Local scientists help map the magnetic nets on Mars

Local scientists help map the magnetic nets on Mars

An example of a polygonal grid network shows approximately 10-meters thick, cutting brackets connecting non-horizontal polygons 100–200 meters. Yes: NASA / JPL / MSSS / Caltech Murray Lab / Esri

Over the past two years, scientists have observed various lattice nets on Mars using images from planes orbiting the Red Planet. How and why the ridges were formed and what they said about the history of Mars is unknown.

A team of scientists, led by Aditya Khuller of Arizona State University’s School of Earth and Space Exploration and Laura Kerber of NASA’s Jet Propulsion Laboratory, have begun learning more about these ridges by writing a large area of ​​Mars with the help of thousands. of scientists.

Their knowledge, published in Of ʻIkarusshowing the ridges on Mars hold fossilized records of ancient groundwater flowing through them.

How the nets were formed on Mars has been a mystery since they came out of orbit. The scientists determined that three steps were taken in the construction of the ridges, including the formation of polygonal fracture, filling of the fracture and eventual erosion, which revealed the interlocking nets. .

To learn more about these ridges, the team combined data from the THEMIS camera of NASA’s Mars Odyssey orbiter and the CTX and HiRISE instruments of the Mars Reconnaissance orbiter. Then, they launched their local science project using the Zooniverse platform.

Local scientists help map the magnetic nets on Mars

Map of the polygonal spheres (black dots) seen on the map (the black dots), which cover about one -fifth of the surface of Mars. The landing of the Mars Perseverance rover is shown in purple. Source: Mars Orbiter Laser Altimeter Elevation Map. Available: NASA / JPL / GSFC.

Nearly 14,000 local scientists from around the world joined in to explore the orbital nets on Mars, focusing on the area around Jezero Crater, where NASA’s Perseverance landed. rover last February. Finally, with the help of local scientists, the company was able to map the distribution of 952 polygonal ridge networks over an area that covers about one -fifth of the surface of Mars.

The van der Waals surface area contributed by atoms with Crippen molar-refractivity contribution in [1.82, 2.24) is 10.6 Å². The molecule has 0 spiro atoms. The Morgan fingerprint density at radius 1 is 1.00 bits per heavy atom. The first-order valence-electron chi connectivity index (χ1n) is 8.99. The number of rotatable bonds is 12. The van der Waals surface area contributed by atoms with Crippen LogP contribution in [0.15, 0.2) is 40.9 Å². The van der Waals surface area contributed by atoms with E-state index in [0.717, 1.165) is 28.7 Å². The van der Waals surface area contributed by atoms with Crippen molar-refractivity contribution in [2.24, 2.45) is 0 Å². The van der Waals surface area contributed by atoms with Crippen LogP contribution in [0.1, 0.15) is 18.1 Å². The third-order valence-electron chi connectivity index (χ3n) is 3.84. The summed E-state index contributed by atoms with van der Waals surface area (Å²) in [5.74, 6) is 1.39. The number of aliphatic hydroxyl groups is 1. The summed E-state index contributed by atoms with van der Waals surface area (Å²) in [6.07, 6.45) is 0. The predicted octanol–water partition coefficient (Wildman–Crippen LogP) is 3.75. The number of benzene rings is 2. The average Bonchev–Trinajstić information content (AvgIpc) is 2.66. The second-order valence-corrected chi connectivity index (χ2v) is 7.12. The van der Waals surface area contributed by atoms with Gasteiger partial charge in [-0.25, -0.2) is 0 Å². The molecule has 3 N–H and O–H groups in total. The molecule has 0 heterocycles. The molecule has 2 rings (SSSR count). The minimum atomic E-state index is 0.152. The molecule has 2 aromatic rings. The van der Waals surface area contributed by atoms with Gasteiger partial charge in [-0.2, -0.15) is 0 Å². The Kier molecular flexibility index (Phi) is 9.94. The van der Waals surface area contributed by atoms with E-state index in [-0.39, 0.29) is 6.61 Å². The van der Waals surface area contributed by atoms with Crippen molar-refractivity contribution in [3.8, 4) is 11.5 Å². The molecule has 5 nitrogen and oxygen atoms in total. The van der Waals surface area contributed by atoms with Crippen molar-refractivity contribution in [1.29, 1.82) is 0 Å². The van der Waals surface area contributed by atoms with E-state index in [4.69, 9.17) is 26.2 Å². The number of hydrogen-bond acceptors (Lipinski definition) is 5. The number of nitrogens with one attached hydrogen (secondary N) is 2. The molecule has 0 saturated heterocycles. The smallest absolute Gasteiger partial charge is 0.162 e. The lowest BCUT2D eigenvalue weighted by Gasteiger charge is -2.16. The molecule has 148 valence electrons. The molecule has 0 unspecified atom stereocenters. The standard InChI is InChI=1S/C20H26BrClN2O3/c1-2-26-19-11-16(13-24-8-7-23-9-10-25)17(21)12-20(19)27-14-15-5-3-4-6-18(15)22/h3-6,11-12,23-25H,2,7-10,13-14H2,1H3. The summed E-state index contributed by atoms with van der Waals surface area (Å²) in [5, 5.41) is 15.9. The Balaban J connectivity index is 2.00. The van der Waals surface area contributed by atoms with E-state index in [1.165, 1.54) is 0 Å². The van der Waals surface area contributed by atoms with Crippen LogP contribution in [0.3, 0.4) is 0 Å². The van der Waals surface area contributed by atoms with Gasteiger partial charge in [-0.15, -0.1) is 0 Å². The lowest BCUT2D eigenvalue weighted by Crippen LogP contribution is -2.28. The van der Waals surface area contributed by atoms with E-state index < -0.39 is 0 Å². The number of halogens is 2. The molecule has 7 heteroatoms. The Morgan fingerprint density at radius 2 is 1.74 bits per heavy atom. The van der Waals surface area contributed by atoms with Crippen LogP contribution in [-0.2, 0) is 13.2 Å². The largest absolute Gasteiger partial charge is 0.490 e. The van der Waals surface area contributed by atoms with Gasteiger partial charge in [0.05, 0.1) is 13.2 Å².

“This research is important for local scientists because these features are real features on the skin, so anyone with a computer and the internet can help identify these features with images of Mars, ”Khuller said.

Most of the netting nets (91%, or 864 out of 952) analyzed were on ancient land that had been destroyed about 4 billion years ago. Meanwhile, Mars is thought to be warmer and wetter, perhaps due to the nature of these ridges.

Preliminary research at this area showed that those ridges were not covered with layers of soil that showed specific signs of clay. Because the clay came out from being polluted by the water, the research team believed that the ridges were created by the soil water. Although the amount of soil in these lands makes it difficult to determine if any clay is present in the new clay nets by Khuller and Kerber, their similarity and size suggests that they were made. they are from similar global water processes.

This knowledge has helped scientists to “find” the footprints of groundwater running through the ancient Martian surface and determine the appropriate location, over 4 billion years ago, for the water flows close to the skin.

“We hope the whole world will be written with the help of local scientists,” Khuller said. “If we’re lucky, the Mars 2020 Perseverance rover can confirm these findings, but the closest setting of the hills is kilometers away, so they’ll be visited on a long -distance mission.”


The different ridges on Mars have different origins


More information:
Aditya R. Khuller et al, Non -polygonal switching systems in the ancient Noachian land on Mars, Of ʻIkarus (2021). DOI: 10.1016 / j.icarus.2021.114833

Presented by Arizona State University

Directions: Citizen scientists help document solar nets on Mars (2022, April 6) retrieved April 6, 2022 from https://phys.org/news/2022-04-citizen-scientists -ridge-networks-mars.html

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